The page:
Here are my four for 2012:
1. ISPs will not block messages to all users based on lack of engagement, but engagement will matter more than ever. This is a twist on my prediction from last year, but I’m going to be a bolder this year. I don’t think ISPs will ever block messages to every user based on low click and open rates. ISPs are very queasy about blocking messages that consumers might want. They have enough data to show that when a substantial percentage of users proactively hit “this is spam” on a message that it is unwanted by the majority of users. They don’t have the same confidence that low engagement by a portion (even a big portion) of users means all the rest don’t want that message. They aren’t even sure the unengaged subscribers want those messages blocked. But that doesn’t mean engagement doesn’t matter. It matters for a lot of other reasons, as I said last year, and I think will matter even more for marketing effectiveness in 2012.
2. Domain reputation will not be implemented in 2012, but planning for it will happen in earnest. Despite what most people have been saying about continued availability of IPv4 addresses they won’t actually run out until 2013 at the earliest. This means that ISPs will continue to use the IP reputation model for another couple years, but will use 2012 to plan and determine how to move to a domain reputation model.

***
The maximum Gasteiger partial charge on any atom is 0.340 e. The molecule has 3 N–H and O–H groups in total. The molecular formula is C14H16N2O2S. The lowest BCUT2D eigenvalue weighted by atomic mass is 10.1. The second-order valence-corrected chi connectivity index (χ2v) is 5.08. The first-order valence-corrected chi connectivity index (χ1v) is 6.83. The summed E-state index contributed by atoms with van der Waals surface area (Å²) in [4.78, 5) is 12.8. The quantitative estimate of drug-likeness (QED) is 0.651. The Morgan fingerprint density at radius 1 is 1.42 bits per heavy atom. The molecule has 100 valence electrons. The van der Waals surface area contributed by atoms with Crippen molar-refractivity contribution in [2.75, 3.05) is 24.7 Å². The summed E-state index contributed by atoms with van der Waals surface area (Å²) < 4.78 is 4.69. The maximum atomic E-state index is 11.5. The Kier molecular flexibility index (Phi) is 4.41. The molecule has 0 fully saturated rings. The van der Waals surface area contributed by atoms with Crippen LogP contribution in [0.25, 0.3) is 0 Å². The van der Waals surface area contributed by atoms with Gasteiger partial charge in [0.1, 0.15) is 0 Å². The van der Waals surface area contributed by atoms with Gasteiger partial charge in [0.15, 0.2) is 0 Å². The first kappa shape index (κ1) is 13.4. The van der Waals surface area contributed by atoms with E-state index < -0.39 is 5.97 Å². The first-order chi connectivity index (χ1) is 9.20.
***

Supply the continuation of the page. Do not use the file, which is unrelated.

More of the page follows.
3. Mobile will not be the dominant platform for reading email, but it will continue to steal share. To the surprise of many, our recent report on where email is read still shows that mobile devices are #3 after webmail and installed software on desktop computers. But the growth rate is high and climbing. The same report found the growth of mobile email views to be 34%. Expect continued growth of mobile in 2012 – with some of that growth being stolen from web and desktop viewing and some as a result of overall increased viewership of email.
4. Social networks will not become the dominant messaging platform, but they will drive more email use. Last year I predicted that Facebook would not kill Gmail and I was right. I’m going to go ahead and say that 2012 will not be the year that social networks become the dominant platform for messages. I’m not so sure it will ever happen, but it will be many more years off, at a minimum. Instead I think you will see the opposite in 2012 – the growth of social networks (which will definitely continue) will actually fuel the growth of email through notifications and the like.
What do you predict will or will not happen in 2012? Leave a comment to let us know.